The three-step strategy to creating the right prices for your business

Updated Apr 8, 2019

pricingHaving the most discounts or charging the lowest prices is hurting landscapers when it comes to pricing.

In fact, lawn care marketing expert Andrew Pototschnik says the industry’s biggest pricing dilemma is that landscapers aren’t charging enough at all.

“Few companies adjust for inflation and haven’t raised prices in years,” he says. “If you are worth what you are charging, your marketing should support that price.”

Presenting a new (and higher) pricing system sounds like an an overwhelming task as a landscaping business owner striving to keep customers happy.

However, Pototschnik offers a step-by-step strategy to “build a reputation, address objections, position their brand as a leader and ultimately support whatever price they want to charge.”

Step one – marketing and sales research

Pototschnik suggests examining and changing service issues and looking to competitors for an average. Don’t focus on the numbers, he says.

“Focus on presenting unique selling points, addressing common objections, backing it up with a guarantee and social proof.”

“Take a critical look at your quality of service,” Pototschnik says. “Implement a sales and marketing strategy that supports the image and message that is required to close sales at a higher price point.”

He suggests having dedicated sales people and estimators in addition to (and separate from) other staff. With a focused team in place, landscapers can charge more because of a consistent marketing plan both online and offline.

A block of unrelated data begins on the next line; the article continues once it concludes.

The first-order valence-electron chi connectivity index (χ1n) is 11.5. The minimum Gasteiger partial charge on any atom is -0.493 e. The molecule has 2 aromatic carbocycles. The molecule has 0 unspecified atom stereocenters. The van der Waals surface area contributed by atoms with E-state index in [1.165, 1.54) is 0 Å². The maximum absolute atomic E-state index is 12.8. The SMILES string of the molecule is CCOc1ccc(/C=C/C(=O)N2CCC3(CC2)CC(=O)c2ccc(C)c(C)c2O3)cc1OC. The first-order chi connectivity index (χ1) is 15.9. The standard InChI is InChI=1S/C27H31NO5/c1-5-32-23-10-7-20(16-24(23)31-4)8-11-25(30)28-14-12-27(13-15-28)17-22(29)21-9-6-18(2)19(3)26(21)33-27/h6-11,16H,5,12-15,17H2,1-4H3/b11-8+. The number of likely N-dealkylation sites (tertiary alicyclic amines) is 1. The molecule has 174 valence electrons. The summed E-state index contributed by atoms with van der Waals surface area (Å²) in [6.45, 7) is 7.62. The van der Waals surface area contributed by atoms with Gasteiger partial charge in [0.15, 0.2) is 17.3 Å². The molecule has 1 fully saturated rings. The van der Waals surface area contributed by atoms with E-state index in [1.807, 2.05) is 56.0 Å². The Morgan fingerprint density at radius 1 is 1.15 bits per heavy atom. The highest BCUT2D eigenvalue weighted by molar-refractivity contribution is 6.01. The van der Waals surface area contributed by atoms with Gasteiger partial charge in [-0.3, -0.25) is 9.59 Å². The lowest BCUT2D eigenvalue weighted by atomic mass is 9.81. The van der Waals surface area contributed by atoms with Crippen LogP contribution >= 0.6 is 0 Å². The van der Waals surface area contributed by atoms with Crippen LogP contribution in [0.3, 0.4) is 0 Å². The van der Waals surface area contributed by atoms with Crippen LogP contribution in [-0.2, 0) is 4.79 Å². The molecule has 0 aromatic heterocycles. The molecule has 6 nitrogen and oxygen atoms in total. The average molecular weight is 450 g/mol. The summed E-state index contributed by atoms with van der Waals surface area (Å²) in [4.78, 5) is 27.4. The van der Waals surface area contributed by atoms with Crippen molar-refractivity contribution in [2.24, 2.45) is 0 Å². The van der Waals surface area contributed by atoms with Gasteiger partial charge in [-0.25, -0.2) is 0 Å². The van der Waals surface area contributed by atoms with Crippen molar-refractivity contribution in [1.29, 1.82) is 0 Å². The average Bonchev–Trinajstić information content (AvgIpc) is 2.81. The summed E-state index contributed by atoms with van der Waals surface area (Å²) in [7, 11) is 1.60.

In fact, he believes a simple increase of 10 percent would be accepted by the market.

Step two – pricing roll-out

Being honest with current or long-standing customers is pivotal to a successful new pricing launch. Pototschnik says to roll out the plan as soon as the sales and marketing staff have been properly trained in the new strategy.

Putting prices on a web site, he says, will be an obstacle for the sales team. “If you can’t have a conversation with a prospect, you can’t address their objections.”

He recommends doing a price increase at the beginning of a season or gradually over time. Don’t introduce the changes to all of your customers at once.

“Start with a small per​centage of clients first to gauge push back and perfect your sales closing objection handling strategy,” he says.

If the company brand is reliant on customer savings, he suggests offering bonuses, not discounts. This includes gift cards or upsell services.

To maintain a good relationship with customers and have a successful launch, talk with them over the phone, instead of email, but don’t give them too much information.

“They know that costs rise along with inflation,” Pototschnik says. “Remind them why they choose you instead of everyone else in the market, and remind them of the value they get from you at this price point that they can’t get somewhere else.”

If a client threatens to cancel a contract until they get old pricing, Pototschnik said to evaluate if this client’s worth keeping. If so, consider adding constraints to the billing process such as automatic payments at the beginning of the month to keep costs down.

Step three – staying current

Pricing changes should be done every year, every two years or when your sales team has improved and can support increases. A great team can handle downturns in the economy.

“This comes back to having a sales staff that religiously logs all sales calls and their outcome,” Pototschnik says. “If your sales staff is well trained and you are logging this data, you will know immediately which direction to move your pricing.

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